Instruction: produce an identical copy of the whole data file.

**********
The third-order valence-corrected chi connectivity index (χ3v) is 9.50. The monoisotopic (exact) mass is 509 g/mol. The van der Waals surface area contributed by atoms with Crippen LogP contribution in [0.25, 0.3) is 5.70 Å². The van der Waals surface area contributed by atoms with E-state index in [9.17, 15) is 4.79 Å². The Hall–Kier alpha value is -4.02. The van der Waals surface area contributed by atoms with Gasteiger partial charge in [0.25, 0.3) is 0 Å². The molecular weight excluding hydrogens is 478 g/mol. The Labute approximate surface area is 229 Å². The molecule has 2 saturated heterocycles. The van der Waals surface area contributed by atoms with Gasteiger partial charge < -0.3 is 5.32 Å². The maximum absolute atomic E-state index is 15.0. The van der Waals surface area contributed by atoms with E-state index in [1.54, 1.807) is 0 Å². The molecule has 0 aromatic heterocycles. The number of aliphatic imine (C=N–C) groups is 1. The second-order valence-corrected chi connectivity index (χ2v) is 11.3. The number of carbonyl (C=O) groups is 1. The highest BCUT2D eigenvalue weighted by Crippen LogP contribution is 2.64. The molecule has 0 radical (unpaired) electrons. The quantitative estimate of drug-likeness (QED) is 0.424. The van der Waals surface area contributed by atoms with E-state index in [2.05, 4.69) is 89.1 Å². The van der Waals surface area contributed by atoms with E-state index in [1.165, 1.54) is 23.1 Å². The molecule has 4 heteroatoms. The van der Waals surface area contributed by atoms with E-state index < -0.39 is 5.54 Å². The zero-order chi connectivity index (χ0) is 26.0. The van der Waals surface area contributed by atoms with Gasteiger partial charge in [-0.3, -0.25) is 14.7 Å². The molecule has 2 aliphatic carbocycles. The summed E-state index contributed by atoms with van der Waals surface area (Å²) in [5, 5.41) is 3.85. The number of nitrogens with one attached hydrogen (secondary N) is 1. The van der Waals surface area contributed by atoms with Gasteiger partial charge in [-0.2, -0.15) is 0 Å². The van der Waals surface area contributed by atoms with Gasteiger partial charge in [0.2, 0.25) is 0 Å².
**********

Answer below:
The third-order valence-corrected chi connectivity index (χ3v) is 9.50. The monoisotopic (exact) mass is 509 g/mol. The van der Waals surface area contributed by atoms with Crippen LogP contribution in [0.25, 0.3) is 5.70 Å². The van der Waals surface area contributed by atoms with E-state index in [9.17, 15) is 4.79 Å². The Hall–Kier alpha value is -4.02. The van der Waals surface area contributed by atoms with Gasteiger partial charge in [0.25, 0.3) is 0 Å². The molecular weight excluding hydrogens is 478 g/mol. The Labute approximate surface area is 229 Å². The molecule has 2 saturated heterocycles. The van der Waals surface area contributed by atoms with Gasteiger partial charge < -0.3 is 5.32 Å². The maximum absolute atomic E-state index is 15.0. The van der Waals surface area contributed by atoms with E-state index in [1.54, 1.807) is 0 Å². The molecule has 0 aromatic heterocycles. The number of aliphatic imine (C=N–C) groups is 1. The second-order valence-corrected chi connectivity index (χ2v) is 11.3. The number of carbonyl (C=O) groups is 1. The highest BCUT2D eigenvalue weighted by Crippen LogP contribution is 2.64. The molecule has 0 radical (unpaired) electrons. The quantitative estimate of drug-likeness (QED) is 0.424. The van der Waals surface area contributed by atoms with E-state index in [2.05, 4.69) is 89.1 Å². The van der Waals surface area contributed by atoms with E-state index in [1.165, 1.54) is 23.1 Å². The molecule has 4 heteroatoms. The van der Waals surface area contributed by atoms with E-state index < -0.39 is 5.54 Å². The zero-order chi connectivity index (χ0) is 26.0. The van der Waals surface area contributed by atoms with Gasteiger partial charge in [-0.3, -0.25) is 14.7 Å². The molecule has 2 aliphatic carbocycles. The summed E-state index contributed by atoms with van der Waals surface area (Å²) in [5, 5.41) is 3.85. The number of nitrogens with one attached hydrogen (secondary N) is 1. The van der Waals surface area contributed by atoms with Gasteiger partial charge in [-0.2, -0.15) is 0 Å². The van der Waals surface area contributed by atoms with Gasteiger partial charge in [0.2, 0.25) is 0 Å².